Be conscious of wind direction. Your success depends on it. I hunt in two ways. If I’m calling a wood’s edge from open fields, I want the wind coming from the woods to me. Coyotes usually come to the edge, where I can get a clean shot. They don’t venture too far from cover, so they can’t get downwind. When calling in an abandoned pasture or meadow, I sit upwind and watch downwind.This means I often have to do some fast shooting before the quarry hits my scent line. It’s a situation where predators feel most comfortable showing themselves. A bit of cover scent, such as fox urine or skunk, helps.

I’ve come by these guidelines the hard way. Learn by your mistakes, too, and be open-minded about trying new techniques. It will make you more successful at the most challenging hunting anywhere.



So you’ve acquired a new hunting rifle. After saving your hard-earned cash and landing permission from your other half, the gun rests in your hot little hands. It looks great, feels great… it probably smells great… but more importantly does it shoot great? Now its time to hit the range and get this baby sighted in.

Truth is the same holds true for rifles we’ve had for many years. Chances are they don’t require the full-meal-deal, but sighting in, confirming that our equipment is in good working order, or realigning sights is something we should do on a regular basis.

Unfortunately many of us try to kill two birds with one stone. We visit the range infrequently and attempt to sight in and practice shooting all at the same time. It’s important to remember, sighting is very different from regular shooting practice. The process of sighting in involves aligning the scope (or other sights) with the firearm when using a specific bullet and load. Shooting practice involves discharging and often experimenting with different positions to allow our bodies to grow accustomed to the form and function of shooting.

Believe it or not, many of us don’t sight in properly. It never ceases to amaze me how many hunters pick up their guns once or twice a year, assume it’s shooting straight and hit the woods without a second thought. As a professional outfitter I see it all the time. In fact, I’ve seen guests take it personally when, after arrival in camp, I ask them to take a few practice shots – just to make sure their gun is properly sighted in. As though I’m insinuating that they haven’t prepared for their hunt, once in a while I get a hunter who thinks I’m a control freak. Then the truth comes out. After a few shots it becomes obvious; better than half are inevitably in need of scope adjustments. Every one swears that they were shooting one-inch groups at home, but now their rifle requires major scope adjustments. In their defense, a multitude of things can happen to guns in transit. Blunt trauma to cases or directly to the scope itself can throw it way out of whack; hence the need to sight it.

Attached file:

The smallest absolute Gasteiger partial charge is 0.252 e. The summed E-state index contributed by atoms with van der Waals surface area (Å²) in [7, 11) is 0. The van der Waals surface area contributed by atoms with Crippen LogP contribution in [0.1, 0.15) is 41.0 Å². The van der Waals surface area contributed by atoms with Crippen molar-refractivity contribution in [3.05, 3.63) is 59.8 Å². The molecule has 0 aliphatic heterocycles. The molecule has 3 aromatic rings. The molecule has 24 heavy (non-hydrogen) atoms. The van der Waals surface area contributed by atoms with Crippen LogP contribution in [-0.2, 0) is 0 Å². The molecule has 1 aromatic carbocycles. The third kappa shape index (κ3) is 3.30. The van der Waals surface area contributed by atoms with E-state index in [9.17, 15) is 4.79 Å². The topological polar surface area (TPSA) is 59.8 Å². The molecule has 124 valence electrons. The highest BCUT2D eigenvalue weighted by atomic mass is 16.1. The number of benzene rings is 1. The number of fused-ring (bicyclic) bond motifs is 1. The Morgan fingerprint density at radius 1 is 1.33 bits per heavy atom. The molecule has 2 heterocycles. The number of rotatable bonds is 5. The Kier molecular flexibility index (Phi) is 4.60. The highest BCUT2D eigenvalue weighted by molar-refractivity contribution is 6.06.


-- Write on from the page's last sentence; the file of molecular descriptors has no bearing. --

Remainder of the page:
To be honest many of us are guilty of not maintaining our rifle and scope. If you shoot regularly that’s one thing; you’re constantly checking it and tweaking the scope when necessary. In reality, most of us don’t. By in large, recreational hunters pick up their guns a few times each year. Whether you’re tuning a brand new rifle or confirming the accuracy of an old one, here are a few tips for sighting in:

1) Bore sight your rifle before shooting
This first step applies mostly to rifles and scopes that have a new marriage. The first time a scope is mounted to a rifle the gunsmith will usually use a bore sighting tool. This tool is used to approximately align the crosshairs of the scope with the rifle barrel. Unfortunately some folks erroneously rely on bore sighting alone to zero their gun. Remember bore sighting can be precise but most often it only approximates accuracy. If, when you visit the range, you discover that you’re not even hitting the paper at all, consider rough bore sighting your gun. Practical with bolt-action rifles, by removing the bolt, you can stand behind the gun, look through the barrel and center the target. Then without adjusting the gun, look through the scope and make the necessary adjustments to bring the crosshairs in alignment with the target. This should get you hitting the paper in no time, then you can move on to shooting.

2) Shoot from a stable platform and rest
To reliably confirm the accuracy of your rifle and scope, you must shoot from a rest. I’m not sure I should say this or not, but I will. To illustrate the naivety of some, I’ve actually witnessed guys trying to sight in their rifles at the range by shooting freehand from a standing position. Needless to say these are the guys that get frustrated because they’re not hitting anything.